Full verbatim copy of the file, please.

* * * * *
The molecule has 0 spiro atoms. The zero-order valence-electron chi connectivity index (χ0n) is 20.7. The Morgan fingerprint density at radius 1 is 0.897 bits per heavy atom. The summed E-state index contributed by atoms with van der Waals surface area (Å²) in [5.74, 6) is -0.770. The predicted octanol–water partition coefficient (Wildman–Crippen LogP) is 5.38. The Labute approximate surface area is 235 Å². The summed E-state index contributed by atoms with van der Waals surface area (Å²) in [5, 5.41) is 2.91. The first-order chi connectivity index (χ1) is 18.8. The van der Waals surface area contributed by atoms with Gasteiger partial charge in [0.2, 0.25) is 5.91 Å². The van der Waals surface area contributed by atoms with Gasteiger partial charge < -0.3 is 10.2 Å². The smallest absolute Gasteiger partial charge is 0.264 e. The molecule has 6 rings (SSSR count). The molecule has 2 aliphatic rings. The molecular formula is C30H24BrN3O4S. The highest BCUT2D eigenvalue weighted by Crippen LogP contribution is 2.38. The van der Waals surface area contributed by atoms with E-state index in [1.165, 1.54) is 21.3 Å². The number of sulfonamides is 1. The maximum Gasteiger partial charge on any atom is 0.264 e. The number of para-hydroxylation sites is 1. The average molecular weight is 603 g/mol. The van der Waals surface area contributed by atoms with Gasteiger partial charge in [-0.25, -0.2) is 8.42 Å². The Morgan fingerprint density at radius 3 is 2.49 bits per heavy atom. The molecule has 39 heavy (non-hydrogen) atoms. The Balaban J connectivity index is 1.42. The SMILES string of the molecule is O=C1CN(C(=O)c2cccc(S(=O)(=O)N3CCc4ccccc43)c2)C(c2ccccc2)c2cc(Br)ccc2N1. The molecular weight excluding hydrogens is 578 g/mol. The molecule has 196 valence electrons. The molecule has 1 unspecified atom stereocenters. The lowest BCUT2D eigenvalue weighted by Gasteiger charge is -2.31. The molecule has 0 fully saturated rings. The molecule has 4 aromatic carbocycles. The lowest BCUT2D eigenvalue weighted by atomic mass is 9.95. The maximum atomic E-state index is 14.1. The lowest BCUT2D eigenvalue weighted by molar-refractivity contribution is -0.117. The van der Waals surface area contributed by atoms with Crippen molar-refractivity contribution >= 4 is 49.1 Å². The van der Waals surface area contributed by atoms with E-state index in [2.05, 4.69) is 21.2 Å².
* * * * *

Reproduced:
The molecule has 0 spiro atoms. The zero-order valence-electron chi connectivity index (χ0n) is 20.7. The Morgan fingerprint density at radius 1 is 0.897 bits per heavy atom. The summed E-state index contributed by atoms with van der Waals surface area (Å²) in [5.74, 6) is -0.770. The predicted octanol–water partition coefficient (Wildman–Crippen LogP) is 5.38. The Labute approximate surface area is 235 Å². The summed E-state index contributed by atoms with van der Waals surface area (Å²) in [5, 5.41) is 2.91. The first-order chi connectivity index (χ1) is 18.8. The van der Waals surface area contributed by atoms with Gasteiger partial charge in [0.2, 0.25) is 5.91 Å². The van der Waals surface area contributed by atoms with Gasteiger partial charge < -0.3 is 10.2 Å². The smallest absolute Gasteiger partial charge is 0.264 e. The molecule has 6 rings (SSSR count). The molecule has 2 aliphatic rings. The molecular formula is C30H24BrN3O4S. The highest BCUT2D eigenvalue weighted by Crippen LogP contribution is 2.38. The van der Waals surface area contributed by atoms with E-state index in [1.165, 1.54) is 21.3 Å². The number of sulfonamides is 1. The maximum Gasteiger partial charge on any atom is 0.264 e. The number of para-hydroxylation sites is 1. The average molecular weight is 603 g/mol. The van der Waals surface area contributed by atoms with Gasteiger partial charge in [-0.25, -0.2) is 8.42 Å². The Morgan fingerprint density at radius 3 is 2.49 bits per heavy atom. The molecule has 39 heavy (non-hydrogen) atoms. The Balaban J connectivity index is 1.42. The SMILES string of the molecule is O=C1CN(C(=O)c2cccc(S(=O)(=O)N3CCc4ccccc43)c2)C(c2ccccc2)c2cc(Br)ccc2N1. The molecular weight excluding hydrogens is 578 g/mol. The molecule has 196 valence electrons. The molecule has 1 unspecified atom stereocenters. The lowest BCUT2D eigenvalue weighted by Gasteiger charge is -2.31. The molecule has 0 fully saturated rings. The molecule has 4 aromatic carbocycles. The lowest BCUT2D eigenvalue weighted by atomic mass is 9.95. The maximum atomic E-state index is 14.1. The lowest BCUT2D eigenvalue weighted by molar-refractivity contribution is -0.117. The van der Waals surface area contributed by atoms with Crippen molar-refractivity contribution >= 4 is 49.1 Å². The van der Waals surface area contributed by atoms with E-state index in [2.05, 4.69) is 21.2 Å².